When he set up the world’s first urban police force in Dublin and London in the 19th century, Sir Robert Peel, the legendary British Home Secretary (from whom was derived the common appellation ‘Bobby’ for a policeman), would hardly have dreamt that so much would be required of a policeman on patrol. From a purely preventive role that Peel contemplated for the constable on the beat, we have come a long way to assign to him a set of functions that seem enormous, complex and too forensic to discharge to the satisfaction of society. The net result is an all-round harsh assessment of the police.

A valid cynicism

Again, the Swathi case triggered a debate on the responsibility and capability of the police in preventing such a dastardly crime. The victim and her parents have been blamed by some insensitive persons for their failure to alert the police about the stalker, who is believed to have done away with her. There is the other view which the two of us and many other former colleagues in the police share — that assuming the victim’s family had approached the local police station, the latter would just have ignored their complaint. This is the cynicism that marks all appraisals of the police, and it is this challenge that police leaders will have to cope with in their daily work.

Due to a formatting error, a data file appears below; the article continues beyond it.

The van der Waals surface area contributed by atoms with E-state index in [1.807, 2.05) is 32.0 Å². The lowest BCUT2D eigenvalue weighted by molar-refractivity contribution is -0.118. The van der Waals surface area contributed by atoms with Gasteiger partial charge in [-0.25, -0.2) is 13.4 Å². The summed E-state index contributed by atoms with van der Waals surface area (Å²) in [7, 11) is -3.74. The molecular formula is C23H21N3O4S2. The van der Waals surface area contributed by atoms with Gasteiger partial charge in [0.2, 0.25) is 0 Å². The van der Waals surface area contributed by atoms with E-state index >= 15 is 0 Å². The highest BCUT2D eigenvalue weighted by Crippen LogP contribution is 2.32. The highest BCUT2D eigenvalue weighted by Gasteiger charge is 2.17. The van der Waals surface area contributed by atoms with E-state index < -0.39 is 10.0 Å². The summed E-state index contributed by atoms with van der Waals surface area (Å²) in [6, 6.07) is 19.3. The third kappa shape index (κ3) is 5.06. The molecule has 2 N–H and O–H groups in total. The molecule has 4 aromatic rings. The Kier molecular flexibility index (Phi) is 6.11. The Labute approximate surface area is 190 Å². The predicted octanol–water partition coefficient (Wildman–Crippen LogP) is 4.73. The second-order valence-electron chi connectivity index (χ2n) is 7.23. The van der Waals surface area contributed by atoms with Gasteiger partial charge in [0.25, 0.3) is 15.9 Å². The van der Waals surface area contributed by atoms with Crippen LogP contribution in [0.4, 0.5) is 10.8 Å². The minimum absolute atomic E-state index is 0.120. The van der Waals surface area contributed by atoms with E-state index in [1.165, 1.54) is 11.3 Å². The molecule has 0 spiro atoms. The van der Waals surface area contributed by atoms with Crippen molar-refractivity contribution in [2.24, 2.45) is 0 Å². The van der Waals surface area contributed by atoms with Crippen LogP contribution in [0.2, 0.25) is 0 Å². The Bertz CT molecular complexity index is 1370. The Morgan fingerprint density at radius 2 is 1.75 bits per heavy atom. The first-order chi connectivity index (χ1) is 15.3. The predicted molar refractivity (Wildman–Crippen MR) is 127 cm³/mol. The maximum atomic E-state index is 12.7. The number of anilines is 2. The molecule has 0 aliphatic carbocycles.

We believe a rational and full-fledged debate, some kind of national consultation, over limits to policing in an urban setting is long overdue. Otherwise we will be stuck with what Peel thought of policing more than a century ago. Any system that does not constantly review the manner in which it does business is doomed to perdition. Innovation is the key to upgrading quality. In the case of policing, this could be in the areas of patrolling the streets, receipt and registration of public grievances and identification of law-breakers. Technology can help, but it is the sensitivity and dedication of policemen at the cutting edge that would eventually make the difference between an admired and an alienated police force.